Carmen got married at eighteen, to a man that was becoming less inappropriately old for her with every passing year. When Dan met Carmen she was in chemo, on a medical break from her senior year of high school. To Carmen, Dan was a future. He was domestic, and caring, and laughter passed over his face in a gleaming streak, catching his eyes, his beard, his teeth. If Carmen had been well she might have wanted somebody more unsteady, someone who would keep her up crying, pining and generally going teengirl crazy.

What Carmen really wanted at eighteen was a love that was everywhere, like God was for some people, or college baseball was for her dad. There was a video going around the internet of a little girl with leukemia that had a wedding with her male nurse. They gave her a white bouquet, and the unlikely pair walked the hospital arm and arm. A dying wish, Carmen knew, was a powerful thing that could turn duty into love. You could make promises to a dying person concerning forever, since they knew nothing about it.

There were probably a myriad of things that could have prompted Dan to marry Carmen. A surprise pregnancy, a death in the family, maybe even a casual ask. Duty spun at the center of Dan’s being. In ancient times, he would have carried Juno across the river, and parted the seas if it meant that one girl with chemically shedding blonde hair would get to live out a childish marriage fantasy.

Carmen’s parents were mostly alright with Dan. Carmen was an adult, technically, and her parents had married young themselves. He was also a good practical addition, able to play nurse when Carmen’s mom was off project managing and her dad was off doing graphic design or whatever he did. Carmen preferred Dan’s care to that of her parents. When she was only a little bit achy, he would bump the heating pad against the more sensitive parts of her and watch her curl up like a pill bug.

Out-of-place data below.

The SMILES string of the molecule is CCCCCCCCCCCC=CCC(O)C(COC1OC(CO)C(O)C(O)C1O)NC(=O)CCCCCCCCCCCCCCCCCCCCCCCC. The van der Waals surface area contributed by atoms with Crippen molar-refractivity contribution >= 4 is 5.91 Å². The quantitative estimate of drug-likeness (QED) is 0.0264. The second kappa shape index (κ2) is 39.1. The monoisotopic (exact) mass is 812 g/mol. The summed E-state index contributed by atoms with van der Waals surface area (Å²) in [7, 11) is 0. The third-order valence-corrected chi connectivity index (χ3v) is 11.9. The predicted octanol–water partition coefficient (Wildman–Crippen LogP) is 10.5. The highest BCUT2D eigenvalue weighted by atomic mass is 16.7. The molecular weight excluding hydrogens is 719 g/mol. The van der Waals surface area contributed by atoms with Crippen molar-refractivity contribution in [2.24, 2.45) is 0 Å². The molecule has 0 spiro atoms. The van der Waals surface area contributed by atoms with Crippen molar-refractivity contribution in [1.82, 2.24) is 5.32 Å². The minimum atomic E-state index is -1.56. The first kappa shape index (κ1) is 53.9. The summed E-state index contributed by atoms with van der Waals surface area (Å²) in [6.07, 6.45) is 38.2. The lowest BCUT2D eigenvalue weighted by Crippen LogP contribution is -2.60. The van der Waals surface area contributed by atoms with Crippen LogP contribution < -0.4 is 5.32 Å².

Even at eighteen Carmen knew that Dan liked dollish things, and Carmen at eighteen was a very dollish thing, small and translucent all over. She was also a loud, boyish thing, whose silken, spectral body often made open, angular shapes – more wooden soldier than crystal figurine.

In many ways, Dan had saved Carmen’s life. It was his idea to set up the online fundraiser that would pay for her medical bills, and to upload videos from the hospital of Carmen charming the nurses. Having captured the collective heart of a very small but passionate contingent of the internet, Carmen became subtly famous off a semi-national news story, which was enough traction to get her onto Marty in the Morning, and eventually, the Portland comedy circuit.

At twenty, Carmen beat cancer, and took on comedy full-time. She underwent the local comedian version of a Disney Channel star’s quarter life crisis. She started saying fuck and making jokes about fucking and smoking cigarettes and then quitting immediately because she already had one kind of cancer, and she didn’t need another. She began growing her hair, actively, with horse mane oils and tuna sandwiches with avocado. Carmen could remember the moment she finally felt like she was on the other side of things, on a weepy summer day when she wedged a hand between her hair and her neck, and felt her body making warmth. 

It was a secret worry of Carmen’s that Dan couldn’t love things that weren’t broken. She felt guilty for growing pink and taking up more of the bed with her aliveness.  After all, Carmen was so young for so long that, at the beginning of their marriage, Dan was raising her. 

“Can I have a sip?” Purple-knuckled hands reached for his glass.

“You’re nineteen.”